Late blight strikes tomatoes and potatoes all over North America at any stage of growth. Irregular gray spots form on leaves. White mold grows on the undersides of these spots. Infected leaves turn brown and dry up. Gray, water-soaked spots on infected fruits later turn dark brown and corky. Infected tubers are covered with brown spots where rot begins. Wet weather with cool nights and warm days favors the spread of the disease. The fungus overwinters in infected plant debris.
Fertilize judiciously, as excess nitrogen favors the disease. Avoid overhead watering. Eliminate infected plants with a flame weeder to prevent further spread of the disease. After potato vines die at the end of the season, wait a week before harvesting to avoid infecting tubers. For early harvest, first destroy plant residues with a flame weeder before digging tubers. Copper fungicides such as Bordeaux mixture are effective as a preventive when applied as directed on the product label, and may afford control if applied as soon as infection occurs. It's best not to depend too heavily upon this method of control, as copper can build up in soil to levels toxic to earthworms and microbes.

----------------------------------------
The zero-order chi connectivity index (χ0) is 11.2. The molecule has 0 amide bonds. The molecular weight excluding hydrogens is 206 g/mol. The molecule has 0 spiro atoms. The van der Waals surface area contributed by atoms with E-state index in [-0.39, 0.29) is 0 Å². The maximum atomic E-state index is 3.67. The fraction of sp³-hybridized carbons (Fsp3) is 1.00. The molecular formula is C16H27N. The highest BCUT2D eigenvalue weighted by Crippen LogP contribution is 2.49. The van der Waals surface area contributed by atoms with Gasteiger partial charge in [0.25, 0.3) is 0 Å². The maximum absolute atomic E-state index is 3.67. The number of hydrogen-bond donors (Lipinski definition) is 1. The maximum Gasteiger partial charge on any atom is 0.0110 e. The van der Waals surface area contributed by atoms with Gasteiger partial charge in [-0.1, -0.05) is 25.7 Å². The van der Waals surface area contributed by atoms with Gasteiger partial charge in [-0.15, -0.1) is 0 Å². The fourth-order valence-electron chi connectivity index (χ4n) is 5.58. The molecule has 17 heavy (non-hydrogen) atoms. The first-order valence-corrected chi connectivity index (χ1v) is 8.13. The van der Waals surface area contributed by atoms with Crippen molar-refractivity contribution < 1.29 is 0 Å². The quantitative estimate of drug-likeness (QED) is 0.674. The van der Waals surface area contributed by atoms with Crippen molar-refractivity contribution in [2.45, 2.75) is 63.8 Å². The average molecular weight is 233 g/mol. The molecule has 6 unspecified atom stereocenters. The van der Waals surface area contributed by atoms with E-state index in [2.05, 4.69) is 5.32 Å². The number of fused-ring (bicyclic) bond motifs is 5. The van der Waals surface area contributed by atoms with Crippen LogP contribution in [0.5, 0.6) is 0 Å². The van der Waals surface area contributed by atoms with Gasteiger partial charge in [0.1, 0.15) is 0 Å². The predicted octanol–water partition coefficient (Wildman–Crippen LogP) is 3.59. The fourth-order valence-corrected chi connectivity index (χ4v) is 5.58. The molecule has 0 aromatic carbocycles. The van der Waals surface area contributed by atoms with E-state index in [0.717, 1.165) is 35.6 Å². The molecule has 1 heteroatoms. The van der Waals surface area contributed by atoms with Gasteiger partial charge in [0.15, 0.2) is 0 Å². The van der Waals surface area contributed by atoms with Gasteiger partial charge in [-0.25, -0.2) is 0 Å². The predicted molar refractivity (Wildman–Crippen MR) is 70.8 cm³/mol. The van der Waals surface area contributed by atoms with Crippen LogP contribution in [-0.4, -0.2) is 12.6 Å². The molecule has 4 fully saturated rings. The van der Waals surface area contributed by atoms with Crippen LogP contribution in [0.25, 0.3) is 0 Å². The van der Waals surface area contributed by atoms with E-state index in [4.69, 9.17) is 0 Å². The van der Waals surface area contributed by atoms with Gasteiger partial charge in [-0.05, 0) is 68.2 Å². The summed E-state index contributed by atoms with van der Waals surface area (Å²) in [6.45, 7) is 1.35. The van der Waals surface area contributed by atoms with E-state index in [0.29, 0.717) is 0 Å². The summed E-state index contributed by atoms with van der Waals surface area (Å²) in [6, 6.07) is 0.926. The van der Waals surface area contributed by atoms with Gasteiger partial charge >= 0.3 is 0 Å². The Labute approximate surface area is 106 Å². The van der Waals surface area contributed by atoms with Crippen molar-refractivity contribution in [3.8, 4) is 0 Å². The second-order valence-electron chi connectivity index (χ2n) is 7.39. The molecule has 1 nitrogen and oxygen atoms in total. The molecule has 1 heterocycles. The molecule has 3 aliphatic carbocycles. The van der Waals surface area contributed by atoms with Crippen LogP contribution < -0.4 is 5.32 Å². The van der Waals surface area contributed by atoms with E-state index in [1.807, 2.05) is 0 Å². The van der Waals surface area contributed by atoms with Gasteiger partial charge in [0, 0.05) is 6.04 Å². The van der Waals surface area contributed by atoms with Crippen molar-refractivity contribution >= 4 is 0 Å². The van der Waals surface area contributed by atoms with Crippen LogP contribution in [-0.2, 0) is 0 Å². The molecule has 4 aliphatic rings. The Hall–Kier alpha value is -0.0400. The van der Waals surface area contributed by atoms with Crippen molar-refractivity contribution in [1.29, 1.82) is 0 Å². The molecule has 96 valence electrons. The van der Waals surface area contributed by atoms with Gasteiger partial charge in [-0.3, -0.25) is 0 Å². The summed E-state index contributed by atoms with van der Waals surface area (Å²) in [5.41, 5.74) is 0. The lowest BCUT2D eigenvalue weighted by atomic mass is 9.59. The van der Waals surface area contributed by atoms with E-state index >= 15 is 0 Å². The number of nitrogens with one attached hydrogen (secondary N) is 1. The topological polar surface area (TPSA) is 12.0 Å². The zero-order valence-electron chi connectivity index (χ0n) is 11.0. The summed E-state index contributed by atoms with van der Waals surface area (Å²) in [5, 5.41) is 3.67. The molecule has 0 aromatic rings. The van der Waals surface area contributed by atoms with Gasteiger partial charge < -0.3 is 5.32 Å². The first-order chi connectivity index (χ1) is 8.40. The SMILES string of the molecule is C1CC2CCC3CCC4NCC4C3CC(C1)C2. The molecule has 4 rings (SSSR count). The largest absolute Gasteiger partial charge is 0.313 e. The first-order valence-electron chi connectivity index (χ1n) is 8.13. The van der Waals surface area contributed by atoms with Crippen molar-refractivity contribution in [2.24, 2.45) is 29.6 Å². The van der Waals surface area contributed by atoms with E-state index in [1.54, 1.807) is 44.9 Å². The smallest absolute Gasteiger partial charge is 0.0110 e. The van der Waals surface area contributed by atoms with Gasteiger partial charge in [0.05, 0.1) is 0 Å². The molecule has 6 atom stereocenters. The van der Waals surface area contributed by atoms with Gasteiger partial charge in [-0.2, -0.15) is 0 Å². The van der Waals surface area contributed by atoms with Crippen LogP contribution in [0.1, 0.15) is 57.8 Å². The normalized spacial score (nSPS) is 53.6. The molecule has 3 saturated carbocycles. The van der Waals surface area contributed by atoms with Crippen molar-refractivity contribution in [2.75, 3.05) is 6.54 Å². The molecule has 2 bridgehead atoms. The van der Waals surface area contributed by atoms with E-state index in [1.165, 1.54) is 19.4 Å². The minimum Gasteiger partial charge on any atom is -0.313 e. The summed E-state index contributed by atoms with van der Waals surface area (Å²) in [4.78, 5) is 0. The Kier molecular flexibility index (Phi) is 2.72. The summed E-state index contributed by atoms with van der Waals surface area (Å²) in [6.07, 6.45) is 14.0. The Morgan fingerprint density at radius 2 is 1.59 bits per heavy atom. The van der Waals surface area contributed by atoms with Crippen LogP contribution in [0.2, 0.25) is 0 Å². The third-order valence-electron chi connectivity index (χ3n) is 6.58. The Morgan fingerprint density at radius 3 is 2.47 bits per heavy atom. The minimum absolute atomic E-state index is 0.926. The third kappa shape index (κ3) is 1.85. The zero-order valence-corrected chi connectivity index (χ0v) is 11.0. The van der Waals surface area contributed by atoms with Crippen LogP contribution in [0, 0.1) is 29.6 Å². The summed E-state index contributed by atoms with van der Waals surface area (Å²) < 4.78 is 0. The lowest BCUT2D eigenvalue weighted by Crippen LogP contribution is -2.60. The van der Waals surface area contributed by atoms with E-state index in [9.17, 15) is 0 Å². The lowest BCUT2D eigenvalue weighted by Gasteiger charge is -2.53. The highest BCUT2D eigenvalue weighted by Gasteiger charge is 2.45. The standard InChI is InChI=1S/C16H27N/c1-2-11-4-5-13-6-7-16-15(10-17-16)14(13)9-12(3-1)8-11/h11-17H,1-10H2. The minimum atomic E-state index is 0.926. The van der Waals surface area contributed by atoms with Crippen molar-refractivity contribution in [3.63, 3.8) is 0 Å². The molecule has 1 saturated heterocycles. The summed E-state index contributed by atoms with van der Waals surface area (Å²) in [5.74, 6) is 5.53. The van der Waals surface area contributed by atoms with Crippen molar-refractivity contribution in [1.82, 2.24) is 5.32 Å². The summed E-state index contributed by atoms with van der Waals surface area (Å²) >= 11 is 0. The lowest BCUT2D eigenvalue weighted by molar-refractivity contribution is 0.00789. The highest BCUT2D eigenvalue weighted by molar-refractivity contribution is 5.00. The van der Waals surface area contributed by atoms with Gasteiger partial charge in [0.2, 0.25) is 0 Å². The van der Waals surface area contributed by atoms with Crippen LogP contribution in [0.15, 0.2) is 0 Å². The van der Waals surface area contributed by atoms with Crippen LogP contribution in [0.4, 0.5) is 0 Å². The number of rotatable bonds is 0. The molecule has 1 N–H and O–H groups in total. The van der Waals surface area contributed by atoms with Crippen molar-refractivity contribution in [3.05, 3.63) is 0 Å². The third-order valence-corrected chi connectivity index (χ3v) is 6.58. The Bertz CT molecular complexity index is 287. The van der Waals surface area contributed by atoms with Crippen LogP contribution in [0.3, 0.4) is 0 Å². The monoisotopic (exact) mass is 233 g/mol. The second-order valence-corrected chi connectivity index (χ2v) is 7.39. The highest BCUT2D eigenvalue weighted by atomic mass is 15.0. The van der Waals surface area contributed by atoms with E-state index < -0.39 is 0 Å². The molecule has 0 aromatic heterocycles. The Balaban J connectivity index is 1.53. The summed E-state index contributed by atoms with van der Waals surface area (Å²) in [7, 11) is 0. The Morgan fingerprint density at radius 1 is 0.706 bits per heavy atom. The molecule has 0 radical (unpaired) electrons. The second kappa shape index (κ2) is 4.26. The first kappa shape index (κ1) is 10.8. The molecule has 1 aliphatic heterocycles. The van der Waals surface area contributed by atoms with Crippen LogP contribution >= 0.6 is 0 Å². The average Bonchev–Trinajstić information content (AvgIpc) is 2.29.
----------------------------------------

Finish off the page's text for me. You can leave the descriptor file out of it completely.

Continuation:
Photo courtesy of William M. Brown Jr., Bugwood.org
Article published on June 23, 2008.